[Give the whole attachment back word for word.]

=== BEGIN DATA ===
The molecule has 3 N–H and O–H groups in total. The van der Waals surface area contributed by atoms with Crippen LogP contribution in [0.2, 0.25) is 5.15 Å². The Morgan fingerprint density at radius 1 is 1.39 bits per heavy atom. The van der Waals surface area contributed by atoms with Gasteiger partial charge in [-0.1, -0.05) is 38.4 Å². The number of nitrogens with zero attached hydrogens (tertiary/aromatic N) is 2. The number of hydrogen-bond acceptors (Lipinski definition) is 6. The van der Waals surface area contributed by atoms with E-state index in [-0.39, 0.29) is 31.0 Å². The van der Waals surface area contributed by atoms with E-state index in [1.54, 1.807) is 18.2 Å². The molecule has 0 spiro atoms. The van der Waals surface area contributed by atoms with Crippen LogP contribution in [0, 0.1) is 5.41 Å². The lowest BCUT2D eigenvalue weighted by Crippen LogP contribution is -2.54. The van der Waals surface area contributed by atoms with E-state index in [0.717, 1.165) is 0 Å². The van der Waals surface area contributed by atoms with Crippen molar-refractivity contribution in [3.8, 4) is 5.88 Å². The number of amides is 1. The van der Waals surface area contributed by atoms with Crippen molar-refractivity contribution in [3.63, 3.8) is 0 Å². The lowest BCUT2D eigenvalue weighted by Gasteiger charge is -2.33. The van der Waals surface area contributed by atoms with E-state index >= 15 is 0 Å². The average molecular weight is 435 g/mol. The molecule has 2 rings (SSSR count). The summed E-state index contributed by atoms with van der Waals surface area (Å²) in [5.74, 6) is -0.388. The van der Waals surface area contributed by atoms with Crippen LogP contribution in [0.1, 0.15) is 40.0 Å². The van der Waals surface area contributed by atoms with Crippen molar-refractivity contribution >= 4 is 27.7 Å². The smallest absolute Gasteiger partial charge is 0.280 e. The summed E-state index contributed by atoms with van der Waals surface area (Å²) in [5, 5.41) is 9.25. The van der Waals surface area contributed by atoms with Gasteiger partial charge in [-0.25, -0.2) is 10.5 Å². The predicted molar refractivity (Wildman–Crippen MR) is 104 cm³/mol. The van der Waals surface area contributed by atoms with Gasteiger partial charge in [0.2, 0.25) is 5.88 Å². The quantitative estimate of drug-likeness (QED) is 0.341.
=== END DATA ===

The molecule has 3 N–H and O–H groups in total. The van der Waals surface area contributed by atoms with Crippen LogP contribution in [0.2, 0.25) is 5.15 Å². The Morgan fingerprint density at radius 1 is 1.39 bits per heavy atom. The van der Waals surface area contributed by atoms with Gasteiger partial charge in [-0.1, -0.05) is 38.4 Å². The number of nitrogens with zero attached hydrogens (tertiary/aromatic N) is 2. The number of hydrogen-bond acceptors (Lipinski definition) is 6. The van der Waals surface area contributed by atoms with E-state index in [-0.39, 0.29) is 31.0 Å². The van der Waals surface area contributed by atoms with E-state index in [1.54, 1.807) is 18.2 Å². The molecule has 0 spiro atoms. The van der Waals surface area contributed by atoms with Crippen LogP contribution in [0, 0.1) is 5.41 Å². The lowest BCUT2D eigenvalue weighted by Crippen LogP contribution is -2.54. The van der Waals surface area contributed by atoms with E-state index in [0.717, 1.165) is 0 Å². The van der Waals surface area contributed by atoms with Crippen molar-refractivity contribution in [3.8, 4) is 5.88 Å². The number of amides is 1. The van der Waals surface area contributed by atoms with Crippen molar-refractivity contribution in [3.63, 3.8) is 0 Å². The lowest BCUT2D eigenvalue weighted by Gasteiger charge is -2.33. The van der Waals surface area contributed by atoms with E-state index >= 15 is 0 Å². The average molecular weight is 435 g/mol. The molecule has 2 rings (SSSR count). The summed E-state index contributed by atoms with van der Waals surface area (Å²) in [5.74, 6) is -0.388. The van der Waals surface area contributed by atoms with Crippen LogP contribution in [0.1, 0.15) is 40.0 Å². The van der Waals surface area contributed by atoms with Crippen molar-refractivity contribution >= 4 is 27.7 Å². The smallest absolute Gasteiger partial charge is 0.280 e. The summed E-state index contributed by atoms with van der Waals surface area (Å²) in [5, 5.41) is 9.25. The van der Waals surface area contributed by atoms with Gasteiger partial charge in [-0.25, -0.2) is 10.5 Å². The predicted molar refractivity (Wildman–Crippen MR) is 104 cm³/mol. The van der Waals surface area contributed by atoms with Gasteiger partial charge in [0.2, 0.25) is 5.88 Å². The quantitative estimate of drug-likeness (QED) is 0.341.